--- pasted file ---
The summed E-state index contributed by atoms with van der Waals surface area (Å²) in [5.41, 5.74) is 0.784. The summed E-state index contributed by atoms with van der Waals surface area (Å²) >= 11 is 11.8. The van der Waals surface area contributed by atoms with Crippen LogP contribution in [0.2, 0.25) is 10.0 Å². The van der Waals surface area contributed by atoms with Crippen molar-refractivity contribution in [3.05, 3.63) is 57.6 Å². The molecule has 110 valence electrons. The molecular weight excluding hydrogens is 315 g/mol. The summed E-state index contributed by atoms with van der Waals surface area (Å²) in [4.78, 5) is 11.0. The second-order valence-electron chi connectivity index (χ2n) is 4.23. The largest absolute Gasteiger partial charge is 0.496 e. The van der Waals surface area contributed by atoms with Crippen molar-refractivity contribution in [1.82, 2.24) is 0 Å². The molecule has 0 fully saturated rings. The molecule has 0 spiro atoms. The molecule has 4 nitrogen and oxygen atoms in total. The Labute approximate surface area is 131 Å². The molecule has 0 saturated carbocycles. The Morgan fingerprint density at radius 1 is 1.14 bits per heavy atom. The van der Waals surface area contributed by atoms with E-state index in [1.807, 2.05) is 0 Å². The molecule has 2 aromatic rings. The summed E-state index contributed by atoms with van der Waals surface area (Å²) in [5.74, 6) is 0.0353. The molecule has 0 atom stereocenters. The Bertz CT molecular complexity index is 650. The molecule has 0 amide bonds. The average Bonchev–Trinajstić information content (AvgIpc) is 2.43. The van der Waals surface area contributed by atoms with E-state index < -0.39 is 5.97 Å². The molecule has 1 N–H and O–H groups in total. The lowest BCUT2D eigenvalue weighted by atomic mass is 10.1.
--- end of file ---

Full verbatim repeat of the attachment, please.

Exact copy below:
The summed E-state index contributed by atoms with van der Waals surface area (Å²) in [5.41, 5.74) is 0.784. The summed E-state index contributed by atoms with van der Waals surface area (Å²) >= 11 is 11.8. The van der Waals surface area contributed by atoms with Crippen LogP contribution in [0.2, 0.25) is 10.0 Å². The van der Waals surface area contributed by atoms with Crippen molar-refractivity contribution in [3.05, 3.63) is 57.6 Å². The molecule has 110 valence electrons. The molecular weight excluding hydrogens is 315 g/mol. The summed E-state index contributed by atoms with van der Waals surface area (Å²) in [4.78, 5) is 11.0. The second-order valence-electron chi connectivity index (χ2n) is 4.23. The largest absolute Gasteiger partial charge is 0.496 e. The van der Waals surface area contributed by atoms with Crippen molar-refractivity contribution in [1.82, 2.24) is 0 Å². The molecule has 0 fully saturated rings. The molecule has 0 spiro atoms. The molecule has 4 nitrogen and oxygen atoms in total. The Labute approximate surface area is 131 Å². The molecule has 0 saturated carbocycles. The Morgan fingerprint density at radius 1 is 1.14 bits per heavy atom. The van der Waals surface area contributed by atoms with E-state index in [1.807, 2.05) is 0 Å². The molecule has 2 aromatic rings. The summed E-state index contributed by atoms with van der Waals surface area (Å²) in [5.74, 6) is 0.0353. The molecule has 0 atom stereocenters. The Bertz CT molecular complexity index is 650. The molecule has 0 amide bonds. The average Bonchev–Trinajstić information content (AvgIpc) is 2.43. The van der Waals surface area contributed by atoms with E-state index < -0.39 is 5.97 Å². The molecule has 1 N–H and O–H groups in total. The lowest BCUT2D eigenvalue weighted by atomic mass is 10.1.